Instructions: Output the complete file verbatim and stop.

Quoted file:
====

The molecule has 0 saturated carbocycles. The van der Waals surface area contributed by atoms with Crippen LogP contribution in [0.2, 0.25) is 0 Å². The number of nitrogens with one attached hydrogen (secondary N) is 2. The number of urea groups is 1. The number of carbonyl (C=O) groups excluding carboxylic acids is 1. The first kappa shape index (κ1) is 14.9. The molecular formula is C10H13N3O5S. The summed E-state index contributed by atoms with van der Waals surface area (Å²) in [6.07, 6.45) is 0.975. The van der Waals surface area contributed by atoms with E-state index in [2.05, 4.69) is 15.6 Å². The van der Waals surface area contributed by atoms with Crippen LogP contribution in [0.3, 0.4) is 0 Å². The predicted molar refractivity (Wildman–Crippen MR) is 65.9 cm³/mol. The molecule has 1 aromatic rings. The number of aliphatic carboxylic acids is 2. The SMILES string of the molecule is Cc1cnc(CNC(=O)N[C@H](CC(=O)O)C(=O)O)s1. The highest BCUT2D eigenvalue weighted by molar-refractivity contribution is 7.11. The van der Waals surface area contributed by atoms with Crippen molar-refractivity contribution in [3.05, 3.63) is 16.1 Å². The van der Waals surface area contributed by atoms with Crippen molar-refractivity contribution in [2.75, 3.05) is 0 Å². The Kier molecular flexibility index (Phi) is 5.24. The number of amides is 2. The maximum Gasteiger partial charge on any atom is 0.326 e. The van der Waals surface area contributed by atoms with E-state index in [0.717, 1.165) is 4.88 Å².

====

The molecule has 0 saturated carbocycles. The van der Waals surface area contributed by atoms with Crippen LogP contribution in [0.2, 0.25) is 0 Å². The number of nitrogens with one attached hydrogen (secondary N) is 2. The number of urea groups is 1. The number of carbonyl (C=O) groups excluding carboxylic acids is 1. The first kappa shape index (κ1) is 14.9. The molecular formula is C10H13N3O5S. The summed E-state index contributed by atoms with van der Waals surface area (Å²) in [6.07, 6.45) is 0.975. The van der Waals surface area contributed by atoms with E-state index in [2.05, 4.69) is 15.6 Å². The van der Waals surface area contributed by atoms with Crippen LogP contribution in [0.3, 0.4) is 0 Å². The predicted molar refractivity (Wildman–Crippen MR) is 65.9 cm³/mol. The molecule has 1 aromatic rings. The number of aliphatic carboxylic acids is 2. The SMILES string of the molecule is Cc1cnc(CNC(=O)N[C@H](CC(=O)O)C(=O)O)s1. The highest BCUT2D eigenvalue weighted by molar-refractivity contribution is 7.11. The van der Waals surface area contributed by atoms with Crippen molar-refractivity contribution in [3.05, 3.63) is 16.1 Å². The van der Waals surface area contributed by atoms with Crippen molar-refractivity contribution in [2.75, 3.05) is 0 Å². The Kier molecular flexibility index (Phi) is 5.24. The number of amides is 2. The maximum Gasteiger partial charge on any atom is 0.326 e. The van der Waals surface area contributed by atoms with E-state index in [0.717, 1.165) is 4.88 Å².